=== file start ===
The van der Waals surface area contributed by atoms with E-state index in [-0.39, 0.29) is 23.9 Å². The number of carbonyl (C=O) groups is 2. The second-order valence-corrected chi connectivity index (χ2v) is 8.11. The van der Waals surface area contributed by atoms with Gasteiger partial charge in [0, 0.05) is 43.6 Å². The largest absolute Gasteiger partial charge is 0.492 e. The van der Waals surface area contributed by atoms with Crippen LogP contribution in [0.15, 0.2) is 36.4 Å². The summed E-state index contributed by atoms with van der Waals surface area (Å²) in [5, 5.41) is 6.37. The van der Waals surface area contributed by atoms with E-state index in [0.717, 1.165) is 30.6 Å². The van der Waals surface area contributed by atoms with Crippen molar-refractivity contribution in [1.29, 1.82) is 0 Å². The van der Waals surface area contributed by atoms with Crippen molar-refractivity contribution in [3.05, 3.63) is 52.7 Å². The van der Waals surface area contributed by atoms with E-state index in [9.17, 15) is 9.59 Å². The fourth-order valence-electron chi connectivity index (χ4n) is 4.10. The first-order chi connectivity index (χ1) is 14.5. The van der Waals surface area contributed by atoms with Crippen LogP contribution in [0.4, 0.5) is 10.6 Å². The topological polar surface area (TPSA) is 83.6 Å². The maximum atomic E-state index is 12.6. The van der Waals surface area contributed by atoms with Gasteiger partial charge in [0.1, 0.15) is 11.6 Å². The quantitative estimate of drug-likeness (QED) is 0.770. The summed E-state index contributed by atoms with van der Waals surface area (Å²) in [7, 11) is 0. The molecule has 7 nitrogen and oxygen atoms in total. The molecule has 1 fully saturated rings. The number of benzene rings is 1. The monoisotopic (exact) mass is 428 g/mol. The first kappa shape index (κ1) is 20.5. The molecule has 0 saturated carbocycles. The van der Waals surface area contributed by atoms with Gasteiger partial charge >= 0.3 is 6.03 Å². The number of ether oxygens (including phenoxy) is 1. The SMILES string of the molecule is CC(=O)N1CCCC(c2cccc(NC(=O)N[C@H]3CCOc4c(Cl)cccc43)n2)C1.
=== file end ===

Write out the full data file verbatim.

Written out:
The van der Waals surface area contributed by atoms with E-state index in [-0.39, 0.29) is 23.9 Å². The number of carbonyl (C=O) groups is 2. The second-order valence-corrected chi connectivity index (χ2v) is 8.11. The van der Waals surface area contributed by atoms with Gasteiger partial charge in [0, 0.05) is 43.6 Å². The largest absolute Gasteiger partial charge is 0.492 e. The van der Waals surface area contributed by atoms with Crippen LogP contribution in [0.15, 0.2) is 36.4 Å². The summed E-state index contributed by atoms with van der Waals surface area (Å²) in [5, 5.41) is 6.37. The van der Waals surface area contributed by atoms with E-state index in [0.717, 1.165) is 30.6 Å². The van der Waals surface area contributed by atoms with Crippen molar-refractivity contribution in [1.29, 1.82) is 0 Å². The van der Waals surface area contributed by atoms with Crippen molar-refractivity contribution in [3.05, 3.63) is 52.7 Å². The van der Waals surface area contributed by atoms with E-state index in [9.17, 15) is 9.59 Å². The fourth-order valence-electron chi connectivity index (χ4n) is 4.10. The first-order chi connectivity index (χ1) is 14.5. The van der Waals surface area contributed by atoms with Crippen LogP contribution in [0.4, 0.5) is 10.6 Å². The topological polar surface area (TPSA) is 83.6 Å². The maximum atomic E-state index is 12.6. The van der Waals surface area contributed by atoms with Gasteiger partial charge in [0.1, 0.15) is 11.6 Å². The quantitative estimate of drug-likeness (QED) is 0.770. The summed E-state index contributed by atoms with van der Waals surface area (Å²) in [7, 11) is 0. The molecule has 7 nitrogen and oxygen atoms in total. The molecule has 1 fully saturated rings. The number of benzene rings is 1. The monoisotopic (exact) mass is 428 g/mol. The first kappa shape index (κ1) is 20.5. The molecule has 0 saturated carbocycles. The van der Waals surface area contributed by atoms with Gasteiger partial charge >= 0.3 is 6.03 Å². The number of ether oxygens (including phenoxy) is 1. The SMILES string of the molecule is CC(=O)N1CCCC(c2cccc(NC(=O)N[C@H]3CCOc4c(Cl)cccc43)n2)C1.